Revised Claim Construction Sends Set-Top Box Dispute Back to ITC
September 16, 2004
Last Month at the Federal Circuit - October 2004
Judges: Linn (author), Clevenger, and Michel
In Gemstar-TV Guide International, Inc. v. International Trade Commission, No. 03-1052 (Fed. Cir. Sept. 16, 2004), the Federal Circuit reviewed the ITC’s claim construction and findings of noninfringement of Gemstar-TV Guide International, Inc.’s (“Gemstar”) U.S. Patent Nos. 5,479,268 (“the ‘268 patent”), 5,809,204 (“the ‘204 patent”), and 4,706,121 (“the ‘121 patent”), and the finding that the ‘121 patent was unenforceable for failure to join a coinventor.
The Court found error with the ITC’s construction of several claim limitations and with the ITC’s finding on inventorship. The patents-in-suit concern interactive-program guides in digital-cable television set-top boxes that enable viewer searching of scheduled television programs and preselection for recording and viewing. Specifically, the ‘268 and ‘204 patents are directed to a user interface for displaying grid-format televisionschedule listings. The ‘121 patent teaches how to control a television set with an electronic system that receives program-schedule information.
The Federal Circuit first reviewed the ITC’s construction and infringement analysis of a means-plus-function claim limitation in the ‘268 patent. The dispute centered on whether the function dictated by the ‘268 patent claim language, a “means . . . for displaying the television schedule,” required a video switcher to be included in the corresponding structure. The Federal Circuit affirmed the ITC’s conclusion that the video switcher was integral to performing the claimed function of the ‘268 patent. Because the accused infringers used an alternative approach instead of video switchers, the Court affirmed that there was no infringement of the ‘268 patent, either literally or under the DOE.
Concerning the ‘204 patent, the ITC had construed “visual identification” as an innovative cursor because Gemstar had disclaimed a conventional cursor in the written description. The Federal Circuit disagreed with that construction, noting that the ITC exclusively looked to the written description and failed to examine the ordinary meaning of the claim term. The Court further noted that although the written description states that the innovative cursor is required, the statement is made in the context of discussing the preferred embodiment, which does not limit the claims absent the use of words or expressions of manifest exclusion or restriction, representing a clear disavowal of claim scope.
Similarly, the ITC erred in construing the claim term “moving . . . between . . . cells” because it again relied on language in the written description of the preferred embodiment to import a limitation. The Federal Circuit brushed aside the ITC’s reliance on figures and statements in the abstract as being misplaced.
With regard to the ‘121 patent, the Federal Circuit concluded that the ITC had erred in construing all disputed claim terms. The first claim term at issue—“storage means in a data processor” was construed by the ITC in a piecemeal fashion. Using relevant evidence from the abstract and written description, the ITC concluded that a data processor is a CPU and that “storage means” refers to five buffers of the CPU. The Federal Circuit found this construction erroneous because (1) it was premised on the grounds that “storage means” did not have a clear meaning to one of ordinary skill in the art, and (2) such claim construction failed to consider whether the term “data processor” had an ordinary meaning to one skilled in the art. Referencing both terms in technical dictionaries, the Court defined the entire claim limitation as “a device capable of retaining data located within a data processing device or system.”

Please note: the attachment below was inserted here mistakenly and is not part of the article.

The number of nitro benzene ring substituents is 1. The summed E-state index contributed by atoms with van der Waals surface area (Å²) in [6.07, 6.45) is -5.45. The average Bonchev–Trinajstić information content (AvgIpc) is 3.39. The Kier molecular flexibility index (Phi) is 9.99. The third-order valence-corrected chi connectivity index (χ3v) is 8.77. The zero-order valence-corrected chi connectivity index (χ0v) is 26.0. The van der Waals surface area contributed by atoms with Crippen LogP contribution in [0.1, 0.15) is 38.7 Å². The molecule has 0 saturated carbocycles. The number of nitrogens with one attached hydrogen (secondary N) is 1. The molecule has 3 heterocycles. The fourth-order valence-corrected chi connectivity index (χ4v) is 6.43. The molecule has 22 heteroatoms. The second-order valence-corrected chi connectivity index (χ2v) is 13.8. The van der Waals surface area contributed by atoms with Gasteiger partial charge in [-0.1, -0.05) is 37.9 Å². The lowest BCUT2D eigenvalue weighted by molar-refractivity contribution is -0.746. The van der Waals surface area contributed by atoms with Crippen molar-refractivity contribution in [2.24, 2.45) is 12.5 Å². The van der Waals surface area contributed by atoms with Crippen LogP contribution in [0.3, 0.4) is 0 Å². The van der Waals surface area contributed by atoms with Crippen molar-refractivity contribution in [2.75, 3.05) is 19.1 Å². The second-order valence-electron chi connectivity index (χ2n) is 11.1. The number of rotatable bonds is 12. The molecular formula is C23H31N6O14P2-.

The Court also construed “information identifying” to include both the storage of actual data and separate references to the location of actual data; construed “combining” to encompass any logical combination of user selection criteria; and construed “said user selection criteria” as referring to any parameters chosen by the user to search for a program, not merely limited to theme, channel, and prime time, but excluding a specific program choice. Pointing to its prior claim construction of the term “combining,” which requires the combination of user selection criteria to occur prior to any program search, the Court reasoned that inclusion of a specific program choice among the criteria would be incorrect. Accordingly, the Court vacated the noninfringement order.
Finally, the Federal Circuit reversed the ITC’s ruling that the ‘121 patent is “unenforceable” for failure to join a coinventor. In holding that there was an unnamed coinventor in the ‘121 patent, the ITC considered the testimony of both the named inventor and the allegedly unnamed coinventor, their educational and employment backgrounds, and the content of two product-disclosure documents—one original product-disclosure document and a second version of that document. With regard to the testimony of both individuals, the ITC found the alleged coinventor’s testimony more credible and straightforward. The Court, however, stated that this alone did not rise to the level of clear and convincing evidence.
With regard to the two productdisclosure documents, the Federal Circuit noted that although each document contained an annotation listing the alleged coinventor by name, neither document explicitly stated what subject matter he had contributed.